Early on in the process, the politicians decided they weren't actually going to do anything about most of that. No, seriously. The concern was that there are an awful lot of uninsured people, and that the bureaucracy and obscure rules can leave insured people without health coverage anyway (such as in the case of pre-existing conditions.) To that end, a crippled bill was offered that kept everything in place as is, but helped small businesses and individuals benefit from collective bargaining with insurers (the exchanges), provided subsidies for insurance for those with the lowest incomes, and which reduced the number of loopholes, such as pre-existing conditions, used to deny insurance but, controversially, made this viable by requiring everyone sign up for insurance.

Whatever else you might say about the bill, it wasn't perfect. But there were also major issues with it in terms of the dynamic it set up - if insurance was mandated and the government would pay for tens of millions of policies regardless of cost, what would prevent insurers from hiking their prices beyond anything reasonable? Wouldn't it be in their best interests to do so?

To deal with that possibility, the proposal created a "Public Option", a government owned insurance company that would behave like all other insurance companies - it'd be required to make a profit, for example - but with the difference that it'd be publicly accountable. Even if all the other insurance companies decided to focus on making the largest profits, the PO would be there as an honest broker, competing with the insurers that were overcharging. The Public Option fixed the dynamic, and with that part in place, the bill could be described as "good enough" in that it was workable and solved some specific problems without creating major new ones.

But it was not to be. That part was stripped out due to paranoia about government takeovers of healthcare, and nothing substantial was put in its place. The "good enough" proposal became non-viable. But it passed anyway - and its defenders promptly turned on those who argued it couldn't work, protesting that the critics were "making the perfect the enemy of the good." I know this, as I was one of the people criticised when I discussed it in forums, etc. People making this argument, bizarrely, thought that the bill with a Public Option was perfect, and were unable to see why the Public Option was there, and that the criticism wasn't that the bill was somehow non-perfect, but that it wasn't going to work.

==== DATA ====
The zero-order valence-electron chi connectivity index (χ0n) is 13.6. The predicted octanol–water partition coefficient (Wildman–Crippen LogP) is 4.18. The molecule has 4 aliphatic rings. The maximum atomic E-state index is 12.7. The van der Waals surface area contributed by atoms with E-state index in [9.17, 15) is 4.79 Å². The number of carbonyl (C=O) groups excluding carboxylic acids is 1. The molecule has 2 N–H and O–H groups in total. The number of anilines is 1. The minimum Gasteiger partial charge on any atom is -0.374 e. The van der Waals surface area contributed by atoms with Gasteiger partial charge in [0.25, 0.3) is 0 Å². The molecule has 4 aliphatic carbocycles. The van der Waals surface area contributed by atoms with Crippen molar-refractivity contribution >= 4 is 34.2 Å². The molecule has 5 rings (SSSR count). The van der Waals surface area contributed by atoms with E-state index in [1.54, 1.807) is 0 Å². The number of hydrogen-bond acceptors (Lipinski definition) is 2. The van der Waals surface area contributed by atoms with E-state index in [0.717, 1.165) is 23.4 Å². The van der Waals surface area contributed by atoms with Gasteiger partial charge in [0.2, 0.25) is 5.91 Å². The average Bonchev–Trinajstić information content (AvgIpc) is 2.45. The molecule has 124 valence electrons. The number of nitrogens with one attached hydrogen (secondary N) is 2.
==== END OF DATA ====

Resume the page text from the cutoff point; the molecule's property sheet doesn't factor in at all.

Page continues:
To use a bad analogy, because everyone likes a bad analogy, it's as if a ravine needed a suspension bridge, but the powers that be had decided that only a rope bridge would win popular support - and then before building the rope bridge, they'd decided to build it without any rope, expecting the wooden slats that make up the floor of the bridge to just hang there in mid air. And then, when the engineers had said "No, this really needs rope", the supporters of the ropeless bridge were complaining that the engineers were making the perfect the enemy of the good enough.

Perfect is the enemy of the good enough - on some occasions. But the same phrase can be used to justify an obsession with compromising that goes far and beyond stripping something down to "good enough". The trick is knowing what the goal is, and making sure the proposal, regardless of what it is and how no-frills it is, gets there or not. The lethal combination of lofty goals by rail supporters in Florida, and austerity minded government, means that passenger rail in Florida is going to continue to be out of reach for quite a while, despite population shifts that have started to make the concept potentially profitable. And an over willingness to compromise on the core principle that something should work if you're going to do it, seems to have made a mess of health care reform in the US.

Make it as good as you can get away with, but always make it work.